[16] Richard Henry Albert Willis (1853-1905), artist, was then head of the Metropolitan School of Art in Dublin. A family mostly connected to the ascendancy families of Kerry, their first child was named Oscar Diarmuid Mac Carthaigh Mac Uileas (1903-1969).

R H A Willis ARCA, one time head of the Manchester School of Art, died from heart failure during a holiday at Ballinskelligs, Co Kerry, at the home of his maternal relatives, on 15 August 1905.  He was buried in Rathcormac, Co Cork.  See obituary, Freeman’s Journal, 23 August 1905.  He was married to sculptress Jane Twiss, daughter of George Twiss of Steelroe, Co Kerry, in 1901.  For genealogy refer to http://www.odonohoearchive.com/john-twiss-of-castleisland-family-links-to-the-new-world/  Both were members of the Killarney branch of the Gaelic League.

Hostage to Fortune, pp154-162, record O’Connor’s period at the School of Art.

[17] The couple had four children: Domnall O’Connor, parish priest of Longton, Stoke-on-Trent, Staffs; Norah O’Connor; artist Sean O’Connor; and Annie O’Connor.  A tribute to J J O’Connor, and three of his children, Donal (1902-1978), Sean (1909-1992) and Ann (1910-1994) is given in ‘The O’Connors of Fossa’ by Catriona O’Connor and Chris Nolan, Fossa & Aghadoe – Our History & Heritage (2007), pp370-377.

[18] Hostage to Fortune, pages 173-179.

[19] Hostage to Fortune, pp168-169.   Warren worked as a gauger, farmer, shopkeeper, and builder of roads.  He laid the water mains in the streets of Killarney where manholes bore his name.  He lost money in all of his jobs, and ended up in a dark cabin in a back lane ‘still cherishing the manuscripts he had clung to through all his vicissitudes.’  O’Connor also writes (pp187-188) about the extinction of The O’Donoghue, The O’Mahony and The O’Sullivan More from the scenes they dominated in Kerry.

[20] Ibid, p191.  The property was demolished some years ago and a new property built in the vicinity.  An image of Fossa Na Féile, which may have been O’Connor’s home at Fossa, appears in ‘The Last Green Bottle,’ Vexilla Regis (1954-55) pp37.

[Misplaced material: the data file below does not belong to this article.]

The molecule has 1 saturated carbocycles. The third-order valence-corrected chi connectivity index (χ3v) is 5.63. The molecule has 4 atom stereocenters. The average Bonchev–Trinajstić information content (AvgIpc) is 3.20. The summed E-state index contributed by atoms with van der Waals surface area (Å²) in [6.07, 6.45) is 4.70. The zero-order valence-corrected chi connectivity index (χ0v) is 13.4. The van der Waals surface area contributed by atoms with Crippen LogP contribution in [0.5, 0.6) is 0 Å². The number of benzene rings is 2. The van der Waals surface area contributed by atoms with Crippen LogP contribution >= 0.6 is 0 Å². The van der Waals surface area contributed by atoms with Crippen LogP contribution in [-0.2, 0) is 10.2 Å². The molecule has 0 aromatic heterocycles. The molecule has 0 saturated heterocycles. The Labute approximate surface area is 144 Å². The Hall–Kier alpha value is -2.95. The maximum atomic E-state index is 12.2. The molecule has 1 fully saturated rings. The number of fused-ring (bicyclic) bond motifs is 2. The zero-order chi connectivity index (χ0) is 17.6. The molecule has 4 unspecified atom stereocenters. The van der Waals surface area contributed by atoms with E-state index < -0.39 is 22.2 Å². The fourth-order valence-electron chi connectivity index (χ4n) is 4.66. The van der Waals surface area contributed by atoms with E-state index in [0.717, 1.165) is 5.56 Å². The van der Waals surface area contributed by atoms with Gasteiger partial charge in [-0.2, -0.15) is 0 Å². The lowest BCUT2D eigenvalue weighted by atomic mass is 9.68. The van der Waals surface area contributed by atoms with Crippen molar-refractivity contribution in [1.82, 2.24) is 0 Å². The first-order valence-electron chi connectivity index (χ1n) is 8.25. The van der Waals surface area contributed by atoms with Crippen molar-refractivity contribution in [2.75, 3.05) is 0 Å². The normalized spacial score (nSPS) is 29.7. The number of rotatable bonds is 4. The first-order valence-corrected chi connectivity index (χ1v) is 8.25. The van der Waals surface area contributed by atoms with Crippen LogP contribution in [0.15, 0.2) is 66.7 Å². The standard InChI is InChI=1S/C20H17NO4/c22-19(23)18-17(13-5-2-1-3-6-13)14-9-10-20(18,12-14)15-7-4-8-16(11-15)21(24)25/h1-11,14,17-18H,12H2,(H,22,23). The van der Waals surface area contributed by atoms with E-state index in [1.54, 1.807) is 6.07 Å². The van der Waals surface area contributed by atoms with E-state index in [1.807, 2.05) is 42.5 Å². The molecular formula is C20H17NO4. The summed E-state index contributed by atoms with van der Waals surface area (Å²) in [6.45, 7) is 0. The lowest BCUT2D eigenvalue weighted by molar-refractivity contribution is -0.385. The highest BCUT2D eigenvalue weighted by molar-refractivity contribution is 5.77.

It is worth noting a property styled ‘Fossa House’ on the later OS map which has been demolished. It was extant at the time of the first OS survey.

A plaque has been erected on a wall near where the house once stood (next door to The Golden Nugget Bar and Restaurant) inscribed as follows: The O’Connor Family, Artists/And Writers Lived on this/Property from 1907-1990/Joseph O’Connor 1877-1957/Author of “Hostage to Fortune”/And “The Norwayman”/Sean O’Connor 1909-1992/Renowned Watercolorist/Fr Donal O’Connor 1902-1978/Poet and Painter.CDH Ref IE CDH 97.

The death of Sean O’Connor occurred at his residence, Muckross Grove, Killarney on 15 July 1992.  He left a widow, Eileen, daughters, Catriona and Nessa, and grandchildren.  See Evening Herald, 16 July 1992.

Fr Donal O’Connor returned from Longton, Stoke on Trent, to the parish of Fossa circa 1963 and died on 7 May 1978.  See Kerryman, 12 May 1978.

[21] Ibid, pp225-226.  It seems a nose injury in his youth caused Hussey’s aspect to change from male strength to orgrish power, ‘the very sight of him subdued the boldest tenant.’

[22] Ibid, pp203-207.  ‘Dermot grew up to six feet of radiant masculinity,’ recalls O’Connor, ‘joined a regiment of Guards and paid his scot of the cost of empire with his young life in the retreat from the Mons.’